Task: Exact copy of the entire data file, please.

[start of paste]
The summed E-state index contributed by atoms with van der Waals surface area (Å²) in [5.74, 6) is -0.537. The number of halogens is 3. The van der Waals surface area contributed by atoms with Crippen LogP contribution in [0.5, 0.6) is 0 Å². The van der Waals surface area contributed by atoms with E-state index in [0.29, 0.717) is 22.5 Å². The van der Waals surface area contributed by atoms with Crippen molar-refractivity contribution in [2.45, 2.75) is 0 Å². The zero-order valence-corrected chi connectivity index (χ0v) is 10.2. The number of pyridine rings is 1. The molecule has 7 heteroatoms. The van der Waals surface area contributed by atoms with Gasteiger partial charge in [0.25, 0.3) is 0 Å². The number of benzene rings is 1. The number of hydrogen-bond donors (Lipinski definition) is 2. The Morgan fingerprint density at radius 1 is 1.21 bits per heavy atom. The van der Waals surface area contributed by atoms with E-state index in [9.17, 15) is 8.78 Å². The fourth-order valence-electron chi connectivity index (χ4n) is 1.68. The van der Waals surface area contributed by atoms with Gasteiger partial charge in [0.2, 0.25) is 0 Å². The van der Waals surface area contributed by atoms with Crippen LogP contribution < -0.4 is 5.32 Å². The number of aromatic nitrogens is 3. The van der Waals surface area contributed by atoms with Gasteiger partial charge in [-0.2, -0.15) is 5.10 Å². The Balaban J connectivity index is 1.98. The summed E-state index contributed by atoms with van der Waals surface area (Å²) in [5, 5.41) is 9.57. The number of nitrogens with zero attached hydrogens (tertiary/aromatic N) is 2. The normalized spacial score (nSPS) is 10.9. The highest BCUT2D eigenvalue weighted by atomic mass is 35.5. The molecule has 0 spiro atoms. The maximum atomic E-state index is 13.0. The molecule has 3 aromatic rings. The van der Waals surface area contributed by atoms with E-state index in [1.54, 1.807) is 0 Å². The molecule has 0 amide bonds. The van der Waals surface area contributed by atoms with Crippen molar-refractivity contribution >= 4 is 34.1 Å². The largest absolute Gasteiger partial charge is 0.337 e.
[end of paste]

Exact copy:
The summed E-state index contributed by atoms with van der Waals surface area (Å²) in [5.74, 6) is -0.537. The number of halogens is 3. The van der Waals surface area contributed by atoms with Crippen LogP contribution in [0.5, 0.6) is 0 Å². The van der Waals surface area contributed by atoms with E-state index in [0.29, 0.717) is 22.5 Å². The van der Waals surface area contributed by atoms with Crippen molar-refractivity contribution in [2.45, 2.75) is 0 Å². The zero-order valence-corrected chi connectivity index (χ0v) is 10.2. The number of pyridine rings is 1. The molecule has 7 heteroatoms. The van der Waals surface area contributed by atoms with Gasteiger partial charge in [0.25, 0.3) is 0 Å². The number of benzene rings is 1. The number of hydrogen-bond donors (Lipinski definition) is 2. The Morgan fingerprint density at radius 1 is 1.21 bits per heavy atom. The van der Waals surface area contributed by atoms with E-state index in [9.17, 15) is 8.78 Å². The fourth-order valence-electron chi connectivity index (χ4n) is 1.68. The van der Waals surface area contributed by atoms with Gasteiger partial charge in [0.2, 0.25) is 0 Å². The van der Waals surface area contributed by atoms with Crippen LogP contribution < -0.4 is 5.32 Å². The number of aromatic nitrogens is 3. The van der Waals surface area contributed by atoms with Gasteiger partial charge in [-0.2, -0.15) is 5.10 Å². The Balaban J connectivity index is 1.98. The summed E-state index contributed by atoms with van der Waals surface area (Å²) in [5, 5.41) is 9.57. The number of nitrogens with zero attached hydrogens (tertiary/aromatic N) is 2. The normalized spacial score (nSPS) is 10.9. The highest BCUT2D eigenvalue weighted by atomic mass is 35.5. The molecule has 0 spiro atoms. The maximum atomic E-state index is 13.0. The molecule has 3 aromatic rings. The van der Waals surface area contributed by atoms with E-state index in [1.54, 1.807) is 0 Å². The molecule has 0 amide bonds. The van der Waals surface area contributed by atoms with Crippen molar-refractivity contribution >= 4 is 34.1 Å². The largest absolute Gasteiger partial charge is 0.337 e.